Thus, they refused to allow emotional issues to fall by the wayside, even if the university saw such problems as trivial. The stress could also be a trigger for underlying issues, like G6PD Deficiency. In G6PD, stress is one of the main triggers, resulting in abdominal and back pain, as well as fever and fatigue. The genetic disorder destroys red blood cells prematurely, cutting off oxygen traveling to the lungs, shortening one’s breath, and increasing their heart rate. In the United States, the condition is most common among men of African descent. Aware of this correlation, in 1971, the Caucus screened nearly 600 people on campus for sickle-cell anemia research and G6PD. This campaign to make visible the damage stress brought on by racism could do to black people was extended to the community via the Blackman’s Free Clinic on McAllister Street. Racism knows no boundaries, and the Black Caucus wanted to bring awareness to what should be considered a health concern beyond the walls of UCSF.

The health of African Americans, in particular mental health, also influenced the Caucus’ demands to diversify UCSF’s clinical faculty. In a statistical document from 1972, the Black Caucus concluded that one in 670 white American citizens became doctors, compared to one in every 5,000 African Americans. The psychiatry department was one of the main divisions in which the Caucus, as well as Edward Weinshel, then-director of the Department of Psychiatry, saw as an imperative to the school’s future. In fact, in a letter dated July 14, 1971, Weinshel pleaded for the university’s psychiatry department to recruit more black applicants. Dr. Charles T. Carman, the Acting Dean, responded in less than two weeks, notifying Weinshel that he sent his letter to the chairman of the psychiatry department, the Assistant Dean for Postdoctoral Affairs, and to Joanne Lewis, then the chairperson of the Black Caucus.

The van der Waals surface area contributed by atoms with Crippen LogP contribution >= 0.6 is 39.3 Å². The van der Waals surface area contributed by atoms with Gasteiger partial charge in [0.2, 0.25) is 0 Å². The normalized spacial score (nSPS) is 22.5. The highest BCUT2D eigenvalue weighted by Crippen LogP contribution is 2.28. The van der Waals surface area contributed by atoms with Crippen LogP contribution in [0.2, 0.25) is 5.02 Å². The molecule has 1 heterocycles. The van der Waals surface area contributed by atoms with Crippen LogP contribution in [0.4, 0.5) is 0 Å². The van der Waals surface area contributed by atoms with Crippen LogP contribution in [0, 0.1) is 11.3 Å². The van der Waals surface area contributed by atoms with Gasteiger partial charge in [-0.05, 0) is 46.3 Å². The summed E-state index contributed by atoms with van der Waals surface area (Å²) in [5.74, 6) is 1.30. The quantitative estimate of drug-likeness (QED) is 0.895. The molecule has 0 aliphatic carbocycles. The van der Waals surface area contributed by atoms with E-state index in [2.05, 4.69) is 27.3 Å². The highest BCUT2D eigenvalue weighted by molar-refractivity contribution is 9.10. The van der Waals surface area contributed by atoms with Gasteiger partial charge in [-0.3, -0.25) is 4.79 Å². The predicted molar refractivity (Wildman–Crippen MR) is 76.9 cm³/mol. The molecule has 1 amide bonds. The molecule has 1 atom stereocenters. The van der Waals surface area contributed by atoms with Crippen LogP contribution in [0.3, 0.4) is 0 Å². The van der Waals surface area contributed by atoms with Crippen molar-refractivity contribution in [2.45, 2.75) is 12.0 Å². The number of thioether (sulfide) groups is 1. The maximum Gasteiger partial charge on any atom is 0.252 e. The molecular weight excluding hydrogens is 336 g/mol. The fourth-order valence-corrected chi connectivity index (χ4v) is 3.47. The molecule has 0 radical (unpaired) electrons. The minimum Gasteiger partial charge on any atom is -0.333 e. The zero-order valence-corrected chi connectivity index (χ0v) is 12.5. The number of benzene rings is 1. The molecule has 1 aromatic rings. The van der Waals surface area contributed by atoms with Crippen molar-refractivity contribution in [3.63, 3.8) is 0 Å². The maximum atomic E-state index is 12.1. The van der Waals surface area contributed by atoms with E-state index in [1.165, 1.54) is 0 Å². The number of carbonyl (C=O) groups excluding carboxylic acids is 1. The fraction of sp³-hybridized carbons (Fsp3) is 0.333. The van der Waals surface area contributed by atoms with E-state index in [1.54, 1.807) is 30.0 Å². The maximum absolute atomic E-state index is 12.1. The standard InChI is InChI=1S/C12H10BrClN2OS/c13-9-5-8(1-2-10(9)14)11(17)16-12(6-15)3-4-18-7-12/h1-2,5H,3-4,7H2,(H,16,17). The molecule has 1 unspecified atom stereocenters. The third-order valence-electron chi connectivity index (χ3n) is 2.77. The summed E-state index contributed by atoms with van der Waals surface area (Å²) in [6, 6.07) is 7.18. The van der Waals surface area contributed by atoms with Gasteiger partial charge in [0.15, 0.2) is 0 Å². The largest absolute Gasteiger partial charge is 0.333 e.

A vested interest in black students would result in more licensed black psychiatrists, a field that both the Caucus and Weinshel saw in dire need of black physicians to assess the mental and physical characteristics of black patients. More importantly, Weinshel foresaw black psychiatrists assisting members of the Westside Community Mental Health Consortium, home of the “greatest number of black residents in San Francisco as well as significant numbers of other minority groups.”

Indeed, “A mind is a terrible thing to waste;” it is also a terrible thing not to protect. UCSF’s Black Caucus was keenly aware of the potential harm endemic racism had on black faculty, staff, and students and surrounding community members. By promoting racial pride and bringing attention to the harmful effects of racism, the Black Caucus spearheaded a movement that highlighted the mental implications of racism, offered solutions, and found allies in their struggle who saw avenues through which the Caucus could get involved within and outside of the university.

A Look Back: Black History Month Activities of the UCSF Black Caucus

This February, we’re taking a look back at some of the Black History Month activities organized by the UCSF Black Caucus. The Black Caucus was formed in 1968 as a forum for students, faculty, and staff at UCSF to discuss issues of race and advocate for change. You can learn more about the group’s history here and current information here.

The newsletter and flyers featured here are included in the UCSF Archives digital collection of the UCSF Black Caucus records.

We will soon be digitizing more material from the Black Caucus records through the support of California Revealed, a California State Library-funded initiative to digitize, preserve, and serve historically significant Californiana in partnership with archives and other repositories across the state.